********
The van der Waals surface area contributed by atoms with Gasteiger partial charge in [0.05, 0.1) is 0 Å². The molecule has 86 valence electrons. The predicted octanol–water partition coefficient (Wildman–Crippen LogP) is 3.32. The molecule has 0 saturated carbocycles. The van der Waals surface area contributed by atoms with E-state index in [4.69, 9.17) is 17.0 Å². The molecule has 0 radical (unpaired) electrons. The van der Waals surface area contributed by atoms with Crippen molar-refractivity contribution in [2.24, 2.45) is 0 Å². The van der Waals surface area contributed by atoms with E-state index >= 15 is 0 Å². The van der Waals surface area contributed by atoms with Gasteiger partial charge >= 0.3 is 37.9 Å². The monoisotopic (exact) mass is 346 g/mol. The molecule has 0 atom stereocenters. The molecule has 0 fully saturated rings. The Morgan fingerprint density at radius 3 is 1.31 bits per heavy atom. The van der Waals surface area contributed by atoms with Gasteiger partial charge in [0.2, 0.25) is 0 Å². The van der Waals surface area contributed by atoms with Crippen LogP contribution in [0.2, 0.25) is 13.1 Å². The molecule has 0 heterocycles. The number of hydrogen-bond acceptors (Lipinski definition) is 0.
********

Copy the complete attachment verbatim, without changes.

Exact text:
The van der Waals surface area contributed by atoms with Gasteiger partial charge in [0.05, 0.1) is 0 Å². The molecule has 86 valence electrons. The predicted octanol–water partition coefficient (Wildman–Crippen LogP) is 3.32. The molecule has 0 saturated carbocycles. The van der Waals surface area contributed by atoms with E-state index in [4.69, 9.17) is 17.0 Å². The molecule has 0 radical (unpaired) electrons. The van der Waals surface area contributed by atoms with Crippen molar-refractivity contribution in [2.24, 2.45) is 0 Å². The van der Waals surface area contributed by atoms with E-state index >= 15 is 0 Å². The van der Waals surface area contributed by atoms with Gasteiger partial charge >= 0.3 is 37.9 Å². The monoisotopic (exact) mass is 346 g/mol. The molecule has 0 atom stereocenters. The molecule has 0 fully saturated rings. The Morgan fingerprint density at radius 3 is 1.31 bits per heavy atom. The van der Waals surface area contributed by atoms with Gasteiger partial charge in [0.2, 0.25) is 0 Å². The van der Waals surface area contributed by atoms with Crippen LogP contribution in [0.2, 0.25) is 13.1 Å². The molecule has 0 heterocycles. The number of hydrogen-bond acceptors (Lipinski definition) is 0.